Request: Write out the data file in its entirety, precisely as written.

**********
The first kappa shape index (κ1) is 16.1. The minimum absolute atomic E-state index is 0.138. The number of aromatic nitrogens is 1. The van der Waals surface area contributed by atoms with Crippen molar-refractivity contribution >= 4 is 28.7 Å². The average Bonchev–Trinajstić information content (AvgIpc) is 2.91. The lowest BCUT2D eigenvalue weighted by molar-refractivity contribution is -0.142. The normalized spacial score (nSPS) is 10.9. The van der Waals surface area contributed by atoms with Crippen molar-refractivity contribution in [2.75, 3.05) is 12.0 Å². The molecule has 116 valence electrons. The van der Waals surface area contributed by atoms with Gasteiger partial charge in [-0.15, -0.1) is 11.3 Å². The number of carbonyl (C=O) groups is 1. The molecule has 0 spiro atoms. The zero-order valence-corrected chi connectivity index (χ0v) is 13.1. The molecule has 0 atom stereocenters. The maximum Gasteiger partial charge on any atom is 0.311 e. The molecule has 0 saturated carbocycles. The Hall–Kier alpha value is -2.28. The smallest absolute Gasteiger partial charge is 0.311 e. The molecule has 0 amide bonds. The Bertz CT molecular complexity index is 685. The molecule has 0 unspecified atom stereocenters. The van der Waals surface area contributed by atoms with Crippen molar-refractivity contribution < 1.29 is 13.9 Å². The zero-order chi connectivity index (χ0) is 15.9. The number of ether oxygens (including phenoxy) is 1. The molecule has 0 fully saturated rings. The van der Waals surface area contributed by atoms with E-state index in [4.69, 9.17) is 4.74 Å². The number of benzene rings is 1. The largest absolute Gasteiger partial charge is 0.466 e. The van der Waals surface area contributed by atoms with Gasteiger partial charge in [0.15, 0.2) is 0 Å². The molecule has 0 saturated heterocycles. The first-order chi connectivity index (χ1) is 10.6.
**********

The first kappa shape index (κ1) is 16.1. The minimum absolute atomic E-state index is 0.138. The number of aromatic nitrogens is 1. The van der Waals surface area contributed by atoms with Crippen molar-refractivity contribution >= 4 is 28.7 Å². The average Bonchev–Trinajstić information content (AvgIpc) is 2.91. The lowest BCUT2D eigenvalue weighted by molar-refractivity contribution is -0.142. The normalized spacial score (nSPS) is 10.9. The van der Waals surface area contributed by atoms with Crippen molar-refractivity contribution in [2.75, 3.05) is 12.0 Å². The molecule has 116 valence electrons. The van der Waals surface area contributed by atoms with Gasteiger partial charge in [-0.15, -0.1) is 11.3 Å². The number of carbonyl (C=O) groups is 1. The molecule has 0 spiro atoms. The zero-order valence-corrected chi connectivity index (χ0v) is 13.1. The molecule has 0 atom stereocenters. The maximum Gasteiger partial charge on any atom is 0.311 e. The molecule has 0 saturated carbocycles. The Hall–Kier alpha value is -2.28. The smallest absolute Gasteiger partial charge is 0.311 e. The molecule has 0 amide bonds. The Bertz CT molecular complexity index is 685. The molecule has 0 unspecified atom stereocenters. The van der Waals surface area contributed by atoms with Crippen molar-refractivity contribution < 1.29 is 13.9 Å². The zero-order chi connectivity index (χ0) is 15.9. The number of ether oxygens (including phenoxy) is 1. The molecule has 0 fully saturated rings. The van der Waals surface area contributed by atoms with E-state index in [4.69, 9.17) is 4.74 Å². The number of benzene rings is 1. The largest absolute Gasteiger partial charge is 0.466 e. The van der Waals surface area contributed by atoms with Gasteiger partial charge in [0.15, 0.2) is 0 Å². The molecule has 0 saturated heterocycles. The first-order chi connectivity index (χ1) is 10.6.